This Week In History: July 16-22


This week in history: Catherine the Great Crowned, Mendel born, and Moon Day celebrated. Read more below and dive deeper with The Great Courses Plus.

July 17, 1762 – Catherine the Great Crowned Tsarina of Russia

Following a coup d’état and the assassination of her estranged husband Peter III, Catherine II, also known as Catherine the Great would be crowned as empress of Russia on this day in 1762. She would go on to become the longest-reigning tsarina in Russian history, holding the throne from 1762 to her death in 1796. She was credited with expanding the Russian Empire’s borders south and westward, absorbing some 200,000 square miles of territory. She took to the ideas of the Enlightenment era and sought to be seen as an enlightened ruler by the rest of Western Europe. She was an indelible patron of the arts and sought to expand European education in Russia. She would die from a stroke on November 16, 1796 at the age of 67.

Learn more about Catherine the Great in A History of Russia: From Peter the Great to Gorbachev

July 20, 1822 – Gregor Mendel is Born

An Austrian monk and scientist, Gregor Mendel would be born on this day in 1822. Remembered most for his experiments involving crossbreeding pea plants, Mendel’s findings would create the basis for our understanding of genetic heredity. Though it was widely known that crossbreeding animals and plants would produce desirable traits, this process was never undertaken in a scientific manner. After breeding yellow and green pea plants together, Mendel began to see different traits from the original plants appearing in subsequent generations and would use the terms “dominant” and “recessive” to describe the traits that occurred more and less frequently. Unfortunately, Mendel’s original research would be burned after his death in 1884 and it would not be until the 20th century that his ideas would be rediscovered by other scientists.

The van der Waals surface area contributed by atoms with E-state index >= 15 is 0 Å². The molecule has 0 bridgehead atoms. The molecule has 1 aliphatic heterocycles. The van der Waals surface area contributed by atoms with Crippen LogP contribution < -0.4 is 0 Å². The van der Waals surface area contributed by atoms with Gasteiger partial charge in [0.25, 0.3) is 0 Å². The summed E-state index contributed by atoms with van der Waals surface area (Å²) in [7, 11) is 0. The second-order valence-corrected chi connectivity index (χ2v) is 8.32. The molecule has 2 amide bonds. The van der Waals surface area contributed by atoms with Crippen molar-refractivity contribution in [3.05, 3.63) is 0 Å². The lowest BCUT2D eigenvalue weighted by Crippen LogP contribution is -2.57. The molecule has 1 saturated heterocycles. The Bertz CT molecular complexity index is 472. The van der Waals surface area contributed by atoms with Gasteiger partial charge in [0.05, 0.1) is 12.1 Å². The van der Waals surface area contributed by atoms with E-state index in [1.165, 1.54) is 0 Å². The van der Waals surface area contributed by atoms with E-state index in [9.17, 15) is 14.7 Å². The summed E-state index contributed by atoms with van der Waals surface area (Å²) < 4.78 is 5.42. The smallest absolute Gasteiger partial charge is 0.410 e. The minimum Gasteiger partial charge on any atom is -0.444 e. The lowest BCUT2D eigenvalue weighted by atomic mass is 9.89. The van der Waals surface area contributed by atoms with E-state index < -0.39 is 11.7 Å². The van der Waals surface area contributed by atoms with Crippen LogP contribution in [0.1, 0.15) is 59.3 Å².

Learn more about Mendel’s experiments in Biology: The Science of Life

July 21, 1969 – The First Man on the Moon

On this day in 1969, with the words “One small step for man, one giant leap for mankind,” American astronaut Neil Armstrong would become the first man to set foot on the moon. Part of the manned Apollo 11 spaceflight, this historic moment would be televised to a worldwide audience. It would effectively bring the Space Race with the Soviet Union to an end and posthumously fulfill John F. Kennedy’s goal of putting a man on the moon by the end of the decade. Armstrong and lunar module pilot Buzz Aldrin would spend most of the day on the moon’s surface collecting data and samples before returning to Earth; their return vessel landed safely in the Pacific Ocean on July 24th.

Learn more about the moon landing in Turning Points in Modern History